Having established that CPT-induced DNA damage can stimulate R-loop formation; we then treated wildtype, Setx−/− and Tdp1−/− mutant mice with topotecan (TPT), a water-soluble analogue of CPT [46]. Knockout mice of both models treated with this agent lost approximately 30% of body weight over a 10-day period (Figure 6). This may have resulted from damage to the mucosal tissue in the lower intestine, causing disruption to nutrient absorption. It has also been shown that TPT can cause gastrointestinal toxicity in mice [18], [47]. However, no abnormal neurological behaviour was observed in TPT-treated animals as compared to untreated controls over the treatment period. We then screened for the presence of R-loops in both proliferating and post-mitotic tissues of these mice using the R-loop-specific S9.6 antibody together with the Ki67 antibody, which was used as a marker of proliferation. As expected, in the testes of Setx−/− mice, coinciding R-loop and Ki67 signals were detected under untreated conditions [23] and this increased after TPT treatment (Figure 7). However, examination of the brain and cerebella tissues from both treated and untreated Setx−/− mice failed to reveal evidence of R-loop formation (Figure 7). Although TPT is able to readily cross the blood-brain barrier and has been demonstrated to be active in brain metastases from small cell lung cancer [48], it did not induce the formation of R-loops in these animals. Since increased R-loop levels were only observed in a proliferative tissue such as the testes, we then investigated for the presence of R-loops in other highly proliferative tissues such as the intestine and the spleen. Increased levels of coinciding R-loop and Ki67 signals were detected in these tissues after TPT treatment (Figure 8). Similar results were found in Tdp1−/− mice (Figure 9). Quantitation of the number of R-loop-, TUNEL- and R-loop & TUNEL-positive cells is shown in Figure 10. Only a very small number of R-loop positive cells (<0.4% of cells) were detected in Setx+/+ intestine, spleen and testes. Treatment of Setx+/+ mice with TPT lead to a 2.7-fold, 1.5-fold, and 6.8-fold increase in the number of R-loop formation cells in intestine, spleen and testes, respectively (Figure 10A). As anticipated, Setx−/− mice exhibited higher levels of R-loop formation in intestine, spleen and testes, with testes showing the highest number of R-loop-positive cells (6.9% of cells). Following TPT treatment, the number of R-loops-containing cells in Setx−/− mice drastically increased in all three tissues by a 17.3-fold in the intestine, 10.5-fold in the spleen, and 1.5-fold in the testes which remained the tissue containing the highest number of R-loops-positive cells (Figure 10B). Similar results were observed for Tdp1−/−mice (Figure 10C). Less than 0.5% of R-loops-positive cells were detected in Tdp1−/− mice under normal conditions. TPT treatment of Tdp1−/− mice lead to a drastic increase in the number of R-loops-positive cells with intestine and testes displaying a 19-fold and 34.4-fold increase, respectively (Figure 10C). As a consequence of the TPT-induced R-loop accumulation, the number of double-positive cells (R-loop & TUNEL) after TPT treatment dramatically increased in Setx+/+, Setx−/− and Tdp1−/− mice further supporting the effect of R-loop accumulation in genome stability. We next examined the levels of senataxin protein in these tissues using immunoblotting. We failed to detect senataxin protein using western blotting of wildtype total tissue extracts, suggesting very low levels of senataxin in these tissues and/or weak sensitivity of the senataxin antibody. We thus performed senataxin immunoprecipitation from wildtype and Setx−/− tissues extracts. As seen in Figure S4 A, a weak signal for senataxin was only detected in Setx+/+ testes extracts. This is agreement with the GEO expression data, which showed the highest expression for senataxin in testes as compared to other tissues. Using RT-PCR, we confirmed the low levels of senataxin in brain, cerebellum, spleen and intestine compared to testes (Figure S4 B).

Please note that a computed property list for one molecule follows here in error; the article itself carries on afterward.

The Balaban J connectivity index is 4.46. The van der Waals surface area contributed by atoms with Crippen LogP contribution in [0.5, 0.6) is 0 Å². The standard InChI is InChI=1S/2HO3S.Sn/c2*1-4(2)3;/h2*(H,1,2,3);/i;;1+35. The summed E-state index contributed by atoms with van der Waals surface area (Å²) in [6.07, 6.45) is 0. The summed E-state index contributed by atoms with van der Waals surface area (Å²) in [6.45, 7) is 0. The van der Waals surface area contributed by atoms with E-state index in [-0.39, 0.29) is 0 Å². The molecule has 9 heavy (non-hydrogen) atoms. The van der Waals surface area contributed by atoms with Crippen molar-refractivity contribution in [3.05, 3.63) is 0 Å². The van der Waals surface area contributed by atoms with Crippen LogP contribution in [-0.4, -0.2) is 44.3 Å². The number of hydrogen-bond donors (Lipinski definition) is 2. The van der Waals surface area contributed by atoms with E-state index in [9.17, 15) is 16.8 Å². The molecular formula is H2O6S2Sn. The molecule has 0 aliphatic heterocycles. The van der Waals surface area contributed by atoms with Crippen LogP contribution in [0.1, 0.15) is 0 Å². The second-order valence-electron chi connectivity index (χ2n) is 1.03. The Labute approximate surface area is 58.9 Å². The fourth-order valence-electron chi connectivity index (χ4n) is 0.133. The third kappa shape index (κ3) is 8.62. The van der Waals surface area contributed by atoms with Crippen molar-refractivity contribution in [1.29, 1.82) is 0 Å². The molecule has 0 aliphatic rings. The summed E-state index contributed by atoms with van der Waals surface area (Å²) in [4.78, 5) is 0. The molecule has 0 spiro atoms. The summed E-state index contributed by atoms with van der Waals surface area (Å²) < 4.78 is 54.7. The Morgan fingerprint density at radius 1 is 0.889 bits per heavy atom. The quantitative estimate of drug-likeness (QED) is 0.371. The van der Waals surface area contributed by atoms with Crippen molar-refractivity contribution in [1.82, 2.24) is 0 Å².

Figure 6. Treatment of Setx and Tdp1 mice with Topotecan induces severe weight loss.